Wednesday, April 27, 2016


That's kind of a weird word, I agree. But when I was eating my breakfast this morning, I started to think about what parts of it might not be there if it weren't for the bees -- in today's case, the 'bee' in breakfast.

The berries probably wouldn't have been there -- at least not in the proliferation I am spoiled by -- unless perhaps I had taken lessons from the Chinese who now hire people to act as pollinators in many of their orchards. I suppose peacock feathers could be useful for such a task.

And most certainly, the honey I used as sweetener wouldn't be there. The same is clearly true for the sprinkling of bee pollen I like to take in the morning.

But then I thought, wait a minute. What about my cereal? Ingredients on the box are simple enough: Wheat. Period.

Are bees required in the fertilization of wheat? As it turns out, this is one of the grasses that doesn't require bees, as wheat is one of the grasses that's wind-pollinated. Apparently, if you try growing it indoors (sounds ambitious and requiring a fairly huge home), you need to rustle it around now and then to accomplish this.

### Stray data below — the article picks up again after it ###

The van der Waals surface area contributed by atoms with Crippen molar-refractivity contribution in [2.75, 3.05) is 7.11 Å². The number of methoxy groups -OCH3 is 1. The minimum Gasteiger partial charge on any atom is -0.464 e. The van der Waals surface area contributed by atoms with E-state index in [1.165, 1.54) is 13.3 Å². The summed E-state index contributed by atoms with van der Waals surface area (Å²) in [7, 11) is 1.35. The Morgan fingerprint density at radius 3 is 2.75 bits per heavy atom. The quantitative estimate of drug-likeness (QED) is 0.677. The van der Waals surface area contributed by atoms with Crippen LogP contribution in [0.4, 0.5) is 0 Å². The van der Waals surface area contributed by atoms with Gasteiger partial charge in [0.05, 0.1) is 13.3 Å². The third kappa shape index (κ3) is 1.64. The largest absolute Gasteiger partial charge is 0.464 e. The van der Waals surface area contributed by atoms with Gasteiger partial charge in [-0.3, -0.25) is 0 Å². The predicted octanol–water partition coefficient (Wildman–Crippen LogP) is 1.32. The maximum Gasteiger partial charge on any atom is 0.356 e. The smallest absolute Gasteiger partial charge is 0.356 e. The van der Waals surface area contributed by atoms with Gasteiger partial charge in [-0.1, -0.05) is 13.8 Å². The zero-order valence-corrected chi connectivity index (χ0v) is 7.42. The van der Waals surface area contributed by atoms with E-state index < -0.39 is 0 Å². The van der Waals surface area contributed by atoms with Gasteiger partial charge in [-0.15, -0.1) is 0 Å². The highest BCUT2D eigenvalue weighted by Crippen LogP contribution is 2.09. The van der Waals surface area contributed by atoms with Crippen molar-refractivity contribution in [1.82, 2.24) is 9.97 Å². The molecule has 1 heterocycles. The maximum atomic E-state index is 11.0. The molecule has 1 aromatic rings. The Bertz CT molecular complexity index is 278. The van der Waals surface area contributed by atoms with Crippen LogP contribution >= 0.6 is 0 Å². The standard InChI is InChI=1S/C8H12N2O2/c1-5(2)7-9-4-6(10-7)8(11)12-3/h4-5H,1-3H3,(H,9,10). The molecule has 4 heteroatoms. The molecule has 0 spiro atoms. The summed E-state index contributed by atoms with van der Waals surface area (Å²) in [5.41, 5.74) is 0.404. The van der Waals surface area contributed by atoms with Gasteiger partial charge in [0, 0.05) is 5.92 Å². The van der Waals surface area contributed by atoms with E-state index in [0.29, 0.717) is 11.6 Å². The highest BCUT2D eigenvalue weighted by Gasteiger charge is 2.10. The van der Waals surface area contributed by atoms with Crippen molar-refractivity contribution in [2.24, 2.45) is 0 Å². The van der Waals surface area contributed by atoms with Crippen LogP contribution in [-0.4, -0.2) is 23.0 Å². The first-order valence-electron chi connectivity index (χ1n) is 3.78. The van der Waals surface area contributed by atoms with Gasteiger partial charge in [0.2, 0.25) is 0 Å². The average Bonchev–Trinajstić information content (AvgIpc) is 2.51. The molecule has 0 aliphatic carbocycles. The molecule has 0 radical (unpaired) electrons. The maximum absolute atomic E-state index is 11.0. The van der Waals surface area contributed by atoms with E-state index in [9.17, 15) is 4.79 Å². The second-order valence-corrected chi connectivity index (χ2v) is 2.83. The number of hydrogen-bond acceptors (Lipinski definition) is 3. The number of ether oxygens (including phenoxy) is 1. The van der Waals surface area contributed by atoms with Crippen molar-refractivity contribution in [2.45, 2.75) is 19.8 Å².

So then I considered the milk I'd poured on the cereal. If wheat doesn't require bees, do those other grasses consumed by cows need them? Again, if those cows are content with a diet of straight-up grass, I guess so. But if they rely on alfalfa or flax or several varieties of clover, they'd be out of luck without the bees.

After I ate, I went outside to say hello my berry canes -- not just the raspberry ones, even the less civilized-looking blackberries, which at the best of times, can only be called vines.

They've begun budding, so I'm keeping my eyes open, looking to their being visited (not by just the ladybugs, who were busy out there today), but by some hard-working bees.

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